The Latin word tesserae originally meant “dice,” but it came in time to refer to the cube-shaped stones the ancient Romans used to create mosaics on floors, courtyards, pools, baths, and other places a really durable, water-proof, and yet highly decorative surface might be desirable. Some of these mosaics were simple geometric patterns, but some were fabulous works of art. Because they used the dice-shaped stones, these mosaic-paved surfaces became known as tessellated pavements.
Over the millennia, the term “tessellation” became attached to anything that created a mosaic-like pattern, from actual mosaics to quilt patterns to mathematical constructs to some of M.C. Escher’s artwork.
The term “tessellation” is also applied to the geological phenomenon of rocks that are fractured by tectonic movements along regular, geometric lines, forming what look like quarried columns or building blocks. If that tessellation happens to take place close to the ocean, a natural tessellated pavement can occur, as the tide sweeps in and out, wearing down those columns into what looks like a carefully constructed pavement. However, this is a rare phenomenon.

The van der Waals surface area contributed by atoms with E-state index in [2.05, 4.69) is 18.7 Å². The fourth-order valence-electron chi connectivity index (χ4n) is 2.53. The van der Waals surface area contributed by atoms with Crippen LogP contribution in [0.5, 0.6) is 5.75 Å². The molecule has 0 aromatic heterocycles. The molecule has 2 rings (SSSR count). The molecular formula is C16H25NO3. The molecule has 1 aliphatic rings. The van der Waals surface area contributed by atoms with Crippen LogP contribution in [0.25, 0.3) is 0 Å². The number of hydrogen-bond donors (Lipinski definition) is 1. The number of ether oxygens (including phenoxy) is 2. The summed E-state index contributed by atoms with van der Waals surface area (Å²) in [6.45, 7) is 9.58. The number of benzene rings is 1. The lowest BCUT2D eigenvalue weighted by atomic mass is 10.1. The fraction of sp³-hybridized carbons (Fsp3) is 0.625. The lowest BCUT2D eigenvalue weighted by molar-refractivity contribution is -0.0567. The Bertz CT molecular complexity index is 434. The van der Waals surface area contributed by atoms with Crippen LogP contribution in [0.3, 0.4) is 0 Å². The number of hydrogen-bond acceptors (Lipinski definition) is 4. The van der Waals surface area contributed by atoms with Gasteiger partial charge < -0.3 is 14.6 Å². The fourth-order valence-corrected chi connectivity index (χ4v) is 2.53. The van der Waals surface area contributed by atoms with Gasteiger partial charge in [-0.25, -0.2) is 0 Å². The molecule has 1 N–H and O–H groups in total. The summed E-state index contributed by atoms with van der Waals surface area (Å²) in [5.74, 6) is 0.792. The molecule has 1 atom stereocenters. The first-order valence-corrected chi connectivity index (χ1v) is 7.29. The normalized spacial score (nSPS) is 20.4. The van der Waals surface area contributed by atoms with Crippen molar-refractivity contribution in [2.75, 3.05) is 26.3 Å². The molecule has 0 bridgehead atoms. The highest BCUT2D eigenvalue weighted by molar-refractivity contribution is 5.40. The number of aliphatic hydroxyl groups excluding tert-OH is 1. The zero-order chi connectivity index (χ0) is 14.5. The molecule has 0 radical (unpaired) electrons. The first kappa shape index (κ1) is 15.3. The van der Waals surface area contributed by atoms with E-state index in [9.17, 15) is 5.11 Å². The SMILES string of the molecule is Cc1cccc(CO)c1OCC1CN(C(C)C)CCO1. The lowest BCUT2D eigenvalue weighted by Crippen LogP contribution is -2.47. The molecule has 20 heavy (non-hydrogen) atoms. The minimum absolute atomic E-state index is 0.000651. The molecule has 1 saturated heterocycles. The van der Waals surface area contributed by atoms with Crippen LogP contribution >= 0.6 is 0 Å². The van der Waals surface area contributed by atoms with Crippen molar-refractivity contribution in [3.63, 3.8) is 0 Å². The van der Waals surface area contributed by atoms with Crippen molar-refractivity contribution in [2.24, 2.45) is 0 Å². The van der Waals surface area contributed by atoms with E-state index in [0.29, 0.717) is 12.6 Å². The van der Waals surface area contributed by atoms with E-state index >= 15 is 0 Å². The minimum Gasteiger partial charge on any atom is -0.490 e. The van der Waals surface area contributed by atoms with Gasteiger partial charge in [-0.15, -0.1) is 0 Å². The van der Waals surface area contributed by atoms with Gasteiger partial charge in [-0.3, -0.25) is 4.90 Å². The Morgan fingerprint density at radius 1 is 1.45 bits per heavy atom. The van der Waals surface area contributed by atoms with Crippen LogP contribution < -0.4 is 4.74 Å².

If you do an Internet search of “tessellated pavement,” the place you will be shown most often was our next destination, as we continued down onto the Tasman Peninsula. The peninsula narrows sharply at a place called Eaglehawk Neck, and here, sea and sand have worn away the ancient rock, forming the Tessellated Pavement. The image below shows the cliff-edge marker that identifies the spot for visitors and explains the natural forces that created the Tessellated Pavement below.